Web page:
We all get that feeling. The faster heartbeat. The nervousness. The sweaty palms. The anxious glancing around. When it comes to addressing a stranger we all react in the same way. It doesn’t matter if we sit in our room all day, everyday, or if our job is to talk to strangers. The reaction is there, although to different degrees. Whether you’re asking a professional salesperson or a hermit, approach anxiety is a problem we all face, every day.
So what’s going on? Why do we fear other people so much?
We are a product of two things, when we talk about psychology. Nature and nurture; part of what we do is genetic and instinctual and the other part is the result of how we’re socialised. This causes so many inexplicable problems as they conflict in various ways. Approach anxiety is partly the result of this. Since our earliest ages we have been taught the idea of ‘stranger-danger’. As we grow older this is compounded by the media’s constant coverage of murders, rapes, robberies and the like. In recent years, the concern for internet safety is another virile issue. These social safeguards are as much a part of our socialisation as any other. It’s there to protect us, to build on our instinctual wariness of strangers and help us identify threats to our safety.
However, it can sometimes cause serious damage to our social success. This is because our major instinct, when it comes to other people, is in fact to bond. To create connections and communities. To expand our social circle. This is a thing we are driven to do for survival. Ages ago, when people lived in isolated tribes, the person alone was a person dead. Today, we face a similar problem, although not necessarily as drastic. Isolation has been shown to be linked to depression, increased blood pressure, decreased cognitive function and suppression of the immune system among other things. Our bodies need contact and the more the merrier.
As you can see these two drives can be at odds at times. It causes the classic ‘fight or flight’ response that our bodies use when it thinks there’s a threat. Floods us with adrenaline and stops us from saying hello! The problem is that we think people are going to shut us down, eliminate the threat they have been socialised into believing you are. We’re under the impression that our socialised safeguards affect others to the point that they aren’t willing to experience any social contact outside of what they know!
So what can we do? Well, unfortunately there’s no instant fix. In fact, approach anxiety never completely disappears. But we can overcome it, and for many of us it will be quite straightforward. Think of this; the majority of people linger around the average mark. For everything. Whether we’re talking about athletic ability, mathematical prowess or, in this case, or social proficiency. We’re talking about they ways we act and react, the ways we think and feel and the ways in which we perceive the world. We may all be unique, but scientifically speaking, we generally conform pretty readily to the average. That’s what average means, right? The middle.
So when we are concerned that others will shut us down, it’s probably unlikely. Chances are the potential business contact, friend or partner are just as willing to consider talking to you as you are talking to them! How likely is it that you’ll turn around to a stranger in a cafe or a bar who remarks on your jacket or the way you held the door open for that lady and say, ‘hey man, screw off. I hate meeting new people’. It’s the same for others. Of course, there are times when it’s inappropriate to talk to strangers. But for the most part, being social is rarely unwelcome. This is especially true of social settings, like bars or clubs. People don’t go to these places to ignore everyone. They could have just stayed at home otherwise. People are there to meet new people. No, talking to people is the point!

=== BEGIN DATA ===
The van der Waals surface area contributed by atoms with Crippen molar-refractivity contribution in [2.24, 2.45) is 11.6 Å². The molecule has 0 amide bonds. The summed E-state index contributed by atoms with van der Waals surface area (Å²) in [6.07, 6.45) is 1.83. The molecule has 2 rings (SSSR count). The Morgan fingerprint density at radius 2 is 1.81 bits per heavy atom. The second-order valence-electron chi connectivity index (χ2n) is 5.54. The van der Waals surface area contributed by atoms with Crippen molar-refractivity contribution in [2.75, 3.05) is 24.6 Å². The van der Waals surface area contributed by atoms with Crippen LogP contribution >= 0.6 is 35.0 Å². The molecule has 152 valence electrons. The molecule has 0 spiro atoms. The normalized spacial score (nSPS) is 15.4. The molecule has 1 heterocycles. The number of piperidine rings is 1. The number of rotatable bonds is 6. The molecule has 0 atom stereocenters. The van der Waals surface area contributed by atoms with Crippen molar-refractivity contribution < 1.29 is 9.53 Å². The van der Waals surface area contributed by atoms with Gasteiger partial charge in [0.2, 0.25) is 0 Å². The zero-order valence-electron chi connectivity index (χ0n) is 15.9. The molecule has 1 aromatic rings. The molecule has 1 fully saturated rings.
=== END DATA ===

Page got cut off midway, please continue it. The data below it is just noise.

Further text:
- approach anxiety is a barrier that affects everyone on a deep level. It’s a result of our two most basic conditions, instinct and socialisation.
- approach anxiety never really goes away, but it can be overcome.
- probability tells us that most people are relatively willing to receive strangers, as long as we make the effort and are engaging, because that’s what the average person would do.
- probability tells us that we are really similar to everyone else and the chances of being shut down in most cases is pretty minimal because we, like most other people represent the ‘average’ of the population.
So don’t let approach anxiety get in the way. Fight it and fight it hard. It’s not going away, but you can work through it by taking action. I’ll give you a tip on how to get started, seeing how it can be overcome, with a little sweat. Talk to some people who are paid to be nice to you. Waiters, cashiers, the receptionist at the gym. They will never shut you down. Once you’ve tried that, move on to strangers in social settings. Once you see how receptive people are, overcoming approach anxiety will be a that little bit less overwhelming!
Edit: I want to note (as was pointed out to me by a reader), this really downplays how difficult socialising can be for those with really high anxiety (especially clinical social phobics). This article is geared for the every(wo)man. So, if the suggestions I make here seem unrealistic, please don’t feel marginalised. Just start smaller, because it might not be so easy for you.
For more tips and tricks on approach anxiety check out our article on why small talk is so awkward. Or perhaps you’d be interested in knowing about three things that bump up your attractiveness? Giving you the dirt on your search for understanding, psychological freedom and ‘the good life’ at The Dirt Psychology.
Thumbnail image courtesy of Alan MacKenzie (Flickr)